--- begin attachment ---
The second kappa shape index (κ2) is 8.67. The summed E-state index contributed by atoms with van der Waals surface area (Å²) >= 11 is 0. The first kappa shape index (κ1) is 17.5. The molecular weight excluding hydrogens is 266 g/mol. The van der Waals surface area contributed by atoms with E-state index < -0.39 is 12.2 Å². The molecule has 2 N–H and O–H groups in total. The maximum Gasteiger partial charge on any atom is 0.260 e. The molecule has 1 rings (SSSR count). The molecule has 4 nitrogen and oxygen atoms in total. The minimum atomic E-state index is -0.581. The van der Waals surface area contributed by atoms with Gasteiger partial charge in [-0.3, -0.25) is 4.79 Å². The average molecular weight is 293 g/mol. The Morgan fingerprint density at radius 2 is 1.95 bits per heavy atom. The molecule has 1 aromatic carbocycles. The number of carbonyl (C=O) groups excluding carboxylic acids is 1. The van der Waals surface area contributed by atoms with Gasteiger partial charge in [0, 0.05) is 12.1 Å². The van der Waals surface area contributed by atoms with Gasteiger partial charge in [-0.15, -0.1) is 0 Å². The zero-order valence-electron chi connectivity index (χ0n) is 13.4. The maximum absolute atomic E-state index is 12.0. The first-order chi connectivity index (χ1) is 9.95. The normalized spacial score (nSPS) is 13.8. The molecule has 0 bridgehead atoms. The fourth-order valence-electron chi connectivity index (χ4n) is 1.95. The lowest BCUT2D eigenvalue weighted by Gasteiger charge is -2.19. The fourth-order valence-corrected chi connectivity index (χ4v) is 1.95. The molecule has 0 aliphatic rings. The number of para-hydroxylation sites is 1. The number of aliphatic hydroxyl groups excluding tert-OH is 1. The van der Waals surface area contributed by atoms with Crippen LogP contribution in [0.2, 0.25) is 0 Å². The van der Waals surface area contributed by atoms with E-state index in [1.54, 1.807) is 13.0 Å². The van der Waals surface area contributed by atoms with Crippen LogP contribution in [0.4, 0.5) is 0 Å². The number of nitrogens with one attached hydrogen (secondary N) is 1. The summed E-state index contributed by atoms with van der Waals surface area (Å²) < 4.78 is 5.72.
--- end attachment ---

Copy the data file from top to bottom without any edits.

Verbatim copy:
The second kappa shape index (κ2) is 8.67. The summed E-state index contributed by atoms with van der Waals surface area (Å²) >= 11 is 0. The first kappa shape index (κ1) is 17.5. The molecular weight excluding hydrogens is 266 g/mol. The van der Waals surface area contributed by atoms with E-state index < -0.39 is 12.2 Å². The molecule has 2 N–H and O–H groups in total. The maximum Gasteiger partial charge on any atom is 0.260 e. The molecule has 1 rings (SSSR count). The molecule has 4 nitrogen and oxygen atoms in total. The minimum atomic E-state index is -0.581. The van der Waals surface area contributed by atoms with Gasteiger partial charge in [-0.3, -0.25) is 4.79 Å². The average molecular weight is 293 g/mol. The Morgan fingerprint density at radius 2 is 1.95 bits per heavy atom. The molecule has 1 aromatic carbocycles. The number of carbonyl (C=O) groups excluding carboxylic acids is 1. The van der Waals surface area contributed by atoms with Gasteiger partial charge in [0, 0.05) is 12.1 Å². The van der Waals surface area contributed by atoms with Gasteiger partial charge in [-0.15, -0.1) is 0 Å². The zero-order valence-electron chi connectivity index (χ0n) is 13.4. The maximum absolute atomic E-state index is 12.0. The first-order chi connectivity index (χ1) is 9.95. The normalized spacial score (nSPS) is 13.8. The molecule has 0 bridgehead atoms. The fourth-order valence-electron chi connectivity index (χ4n) is 1.95. The lowest BCUT2D eigenvalue weighted by Gasteiger charge is -2.19. The fourth-order valence-corrected chi connectivity index (χ4v) is 1.95. The molecule has 0 aliphatic rings. The number of para-hydroxylation sites is 1. The number of aliphatic hydroxyl groups excluding tert-OH is 1. The van der Waals surface area contributed by atoms with Crippen LogP contribution in [0.2, 0.25) is 0 Å². The van der Waals surface area contributed by atoms with E-state index in [1.54, 1.807) is 13.0 Å². The van der Waals surface area contributed by atoms with Crippen LogP contribution in [0.4, 0.5) is 0 Å². The number of nitrogens with one attached hydrogen (secondary N) is 1. The summed E-state index contributed by atoms with van der Waals surface area (Å²) < 4.78 is 5.72.